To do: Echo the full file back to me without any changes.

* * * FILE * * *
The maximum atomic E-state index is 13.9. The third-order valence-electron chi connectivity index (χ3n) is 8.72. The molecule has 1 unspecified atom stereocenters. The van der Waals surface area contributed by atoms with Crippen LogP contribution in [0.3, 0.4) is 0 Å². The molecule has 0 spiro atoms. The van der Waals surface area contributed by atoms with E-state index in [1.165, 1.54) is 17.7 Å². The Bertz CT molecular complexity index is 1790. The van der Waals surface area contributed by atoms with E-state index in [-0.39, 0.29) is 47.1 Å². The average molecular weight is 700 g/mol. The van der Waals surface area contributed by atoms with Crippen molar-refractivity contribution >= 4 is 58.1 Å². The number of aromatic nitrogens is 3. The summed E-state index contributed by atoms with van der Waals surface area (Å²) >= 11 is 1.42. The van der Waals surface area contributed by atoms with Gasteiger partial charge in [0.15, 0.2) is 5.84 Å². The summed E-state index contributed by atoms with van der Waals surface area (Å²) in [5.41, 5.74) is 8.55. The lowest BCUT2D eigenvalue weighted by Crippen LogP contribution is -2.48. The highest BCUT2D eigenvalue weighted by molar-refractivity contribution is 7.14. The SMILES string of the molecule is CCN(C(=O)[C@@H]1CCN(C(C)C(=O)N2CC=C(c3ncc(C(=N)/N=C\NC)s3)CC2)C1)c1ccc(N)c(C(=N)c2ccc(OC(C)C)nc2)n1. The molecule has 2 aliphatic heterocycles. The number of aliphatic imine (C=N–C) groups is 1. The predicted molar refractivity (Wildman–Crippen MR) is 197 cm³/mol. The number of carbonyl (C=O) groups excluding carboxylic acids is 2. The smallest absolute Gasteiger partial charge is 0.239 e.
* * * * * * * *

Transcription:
The maximum atomic E-state index is 13.9. The third-order valence-electron chi connectivity index (χ3n) is 8.72. The molecule has 1 unspecified atom stereocenters. The van der Waals surface area contributed by atoms with Crippen LogP contribution in [0.3, 0.4) is 0 Å². The molecule has 0 spiro atoms. The van der Waals surface area contributed by atoms with E-state index in [1.165, 1.54) is 17.7 Å². The Bertz CT molecular complexity index is 1790. The van der Waals surface area contributed by atoms with E-state index in [-0.39, 0.29) is 47.1 Å². The average molecular weight is 700 g/mol. The van der Waals surface area contributed by atoms with Crippen molar-refractivity contribution >= 4 is 58.1 Å². The number of aromatic nitrogens is 3. The summed E-state index contributed by atoms with van der Waals surface area (Å²) >= 11 is 1.42. The van der Waals surface area contributed by atoms with Gasteiger partial charge in [0.15, 0.2) is 5.84 Å². The summed E-state index contributed by atoms with van der Waals surface area (Å²) in [5.41, 5.74) is 8.55. The lowest BCUT2D eigenvalue weighted by Crippen LogP contribution is -2.48. The highest BCUT2D eigenvalue weighted by molar-refractivity contribution is 7.14. The SMILES string of the molecule is CCN(C(=O)[C@@H]1CCN(C(C)C(=O)N2CC=C(c3ncc(C(=N)/N=C\NC)s3)CC2)C1)c1ccc(N)c(C(=N)c2ccc(OC(C)C)nc2)n1. The molecule has 2 aliphatic heterocycles. The number of aliphatic imine (C=N–C) groups is 1. The predicted molar refractivity (Wildman–Crippen MR) is 197 cm³/mol. The number of carbonyl (C=O) groups excluding carboxylic acids is 2. The smallest absolute Gasteiger partial charge is 0.239 e.